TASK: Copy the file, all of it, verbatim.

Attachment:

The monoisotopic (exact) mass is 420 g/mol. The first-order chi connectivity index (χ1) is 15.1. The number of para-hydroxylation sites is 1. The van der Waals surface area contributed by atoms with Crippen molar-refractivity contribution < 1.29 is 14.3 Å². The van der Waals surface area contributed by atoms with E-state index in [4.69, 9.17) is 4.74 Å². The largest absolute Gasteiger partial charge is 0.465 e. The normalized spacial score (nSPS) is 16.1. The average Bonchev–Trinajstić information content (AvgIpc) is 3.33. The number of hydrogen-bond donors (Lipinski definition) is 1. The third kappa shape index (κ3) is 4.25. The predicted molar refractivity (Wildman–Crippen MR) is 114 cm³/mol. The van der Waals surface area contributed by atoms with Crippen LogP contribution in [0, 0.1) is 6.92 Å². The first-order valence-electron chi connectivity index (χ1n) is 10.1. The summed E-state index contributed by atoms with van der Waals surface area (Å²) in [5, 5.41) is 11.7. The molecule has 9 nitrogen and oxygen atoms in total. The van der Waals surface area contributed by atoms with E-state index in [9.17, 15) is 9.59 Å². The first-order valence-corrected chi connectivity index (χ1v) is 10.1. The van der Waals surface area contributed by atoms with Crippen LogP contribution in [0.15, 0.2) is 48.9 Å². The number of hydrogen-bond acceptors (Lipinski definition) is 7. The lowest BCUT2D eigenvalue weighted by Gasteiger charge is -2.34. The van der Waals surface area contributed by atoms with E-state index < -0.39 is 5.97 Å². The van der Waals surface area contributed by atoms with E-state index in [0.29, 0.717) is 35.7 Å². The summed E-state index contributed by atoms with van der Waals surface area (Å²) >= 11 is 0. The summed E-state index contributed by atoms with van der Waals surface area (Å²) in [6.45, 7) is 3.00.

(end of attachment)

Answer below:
The monoisotopic (exact) mass is 420 g/mol. The first-order chi connectivity index (χ1) is 15.1. The number of para-hydroxylation sites is 1. The van der Waals surface area contributed by atoms with Crippen molar-refractivity contribution < 1.29 is 14.3 Å². The van der Waals surface area contributed by atoms with E-state index in [4.69, 9.17) is 4.74 Å². The largest absolute Gasteiger partial charge is 0.465 e. The normalized spacial score (nSPS) is 16.1. The average Bonchev–Trinajstić information content (AvgIpc) is 3.33. The number of hydrogen-bond donors (Lipinski definition) is 1. The third kappa shape index (κ3) is 4.25. The predicted molar refractivity (Wildman–Crippen MR) is 114 cm³/mol. The van der Waals surface area contributed by atoms with Crippen LogP contribution in [0, 0.1) is 6.92 Å². The first-order valence-electron chi connectivity index (χ1n) is 10.1. The summed E-state index contributed by atoms with van der Waals surface area (Å²) in [5, 5.41) is 11.7. The molecule has 9 nitrogen and oxygen atoms in total. The van der Waals surface area contributed by atoms with E-state index in [9.17, 15) is 9.59 Å². The first-order valence-corrected chi connectivity index (χ1v) is 10.1. The van der Waals surface area contributed by atoms with Crippen LogP contribution in [0.15, 0.2) is 48.9 Å². The number of hydrogen-bond acceptors (Lipinski definition) is 7. The lowest BCUT2D eigenvalue weighted by Gasteiger charge is -2.34. The van der Waals surface area contributed by atoms with E-state index < -0.39 is 5.97 Å². The van der Waals surface area contributed by atoms with E-state index in [0.29, 0.717) is 35.7 Å². The summed E-state index contributed by atoms with van der Waals surface area (Å²) >= 11 is 0. The summed E-state index contributed by atoms with van der Waals surface area (Å²) in [6.45, 7) is 3.00.